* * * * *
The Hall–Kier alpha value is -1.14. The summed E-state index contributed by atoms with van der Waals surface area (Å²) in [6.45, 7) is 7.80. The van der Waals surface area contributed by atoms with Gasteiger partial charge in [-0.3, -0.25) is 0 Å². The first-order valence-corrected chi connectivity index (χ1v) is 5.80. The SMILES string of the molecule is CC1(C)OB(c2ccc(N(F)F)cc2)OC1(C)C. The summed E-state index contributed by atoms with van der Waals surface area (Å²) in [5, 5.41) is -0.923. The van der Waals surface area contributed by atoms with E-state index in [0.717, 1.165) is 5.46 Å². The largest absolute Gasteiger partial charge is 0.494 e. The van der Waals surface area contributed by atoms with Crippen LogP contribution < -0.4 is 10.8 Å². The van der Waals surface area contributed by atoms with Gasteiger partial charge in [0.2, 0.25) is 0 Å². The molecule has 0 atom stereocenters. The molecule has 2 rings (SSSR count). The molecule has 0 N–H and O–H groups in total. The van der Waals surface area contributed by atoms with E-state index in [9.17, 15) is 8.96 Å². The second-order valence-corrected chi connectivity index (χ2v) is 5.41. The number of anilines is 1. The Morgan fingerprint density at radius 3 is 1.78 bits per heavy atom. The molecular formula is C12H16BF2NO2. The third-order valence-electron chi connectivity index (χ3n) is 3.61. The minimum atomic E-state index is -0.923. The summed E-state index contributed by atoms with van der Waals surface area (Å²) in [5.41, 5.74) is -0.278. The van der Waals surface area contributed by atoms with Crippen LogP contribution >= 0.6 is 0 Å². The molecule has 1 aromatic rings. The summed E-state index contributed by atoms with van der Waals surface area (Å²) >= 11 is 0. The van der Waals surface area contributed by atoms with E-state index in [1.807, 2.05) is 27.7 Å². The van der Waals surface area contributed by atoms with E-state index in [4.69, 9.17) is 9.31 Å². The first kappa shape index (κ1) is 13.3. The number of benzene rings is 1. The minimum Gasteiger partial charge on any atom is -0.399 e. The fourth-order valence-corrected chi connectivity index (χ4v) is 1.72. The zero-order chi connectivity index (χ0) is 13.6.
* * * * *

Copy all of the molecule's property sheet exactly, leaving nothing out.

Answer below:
The Hall–Kier alpha value is -1.14. The summed E-state index contributed by atoms with van der Waals surface area (Å²) in [6.45, 7) is 7.80. The van der Waals surface area contributed by atoms with Gasteiger partial charge in [-0.3, -0.25) is 0 Å². The first-order valence-corrected chi connectivity index (χ1v) is 5.80. The SMILES string of the molecule is CC1(C)OB(c2ccc(N(F)F)cc2)OC1(C)C. The summed E-state index contributed by atoms with van der Waals surface area (Å²) in [5, 5.41) is -0.923. The van der Waals surface area contributed by atoms with E-state index in [0.717, 1.165) is 5.46 Å². The largest absolute Gasteiger partial charge is 0.494 e. The van der Waals surface area contributed by atoms with Crippen LogP contribution < -0.4 is 10.8 Å². The van der Waals surface area contributed by atoms with Gasteiger partial charge in [0.2, 0.25) is 0 Å². The molecule has 0 atom stereocenters. The molecule has 2 rings (SSSR count). The molecule has 0 N–H and O–H groups in total. The van der Waals surface area contributed by atoms with E-state index in [9.17, 15) is 8.96 Å². The second-order valence-corrected chi connectivity index (χ2v) is 5.41. The number of anilines is 1. The Morgan fingerprint density at radius 3 is 1.78 bits per heavy atom. The molecular formula is C12H16BF2NO2. The third-order valence-electron chi connectivity index (χ3n) is 3.61. The minimum atomic E-state index is -0.923. The summed E-state index contributed by atoms with van der Waals surface area (Å²) in [5.41, 5.74) is -0.278. The van der Waals surface area contributed by atoms with Crippen LogP contribution >= 0.6 is 0 Å². The molecule has 1 aromatic rings. The summed E-state index contributed by atoms with van der Waals surface area (Å²) >= 11 is 0. The van der Waals surface area contributed by atoms with E-state index in [1.807, 2.05) is 27.7 Å². The van der Waals surface area contributed by atoms with E-state index in [4.69, 9.17) is 9.31 Å². The first kappa shape index (κ1) is 13.3. The number of benzene rings is 1. The minimum Gasteiger partial charge on any atom is -0.399 e. The fourth-order valence-corrected chi connectivity index (χ4v) is 1.72. The zero-order chi connectivity index (χ0) is 13.6.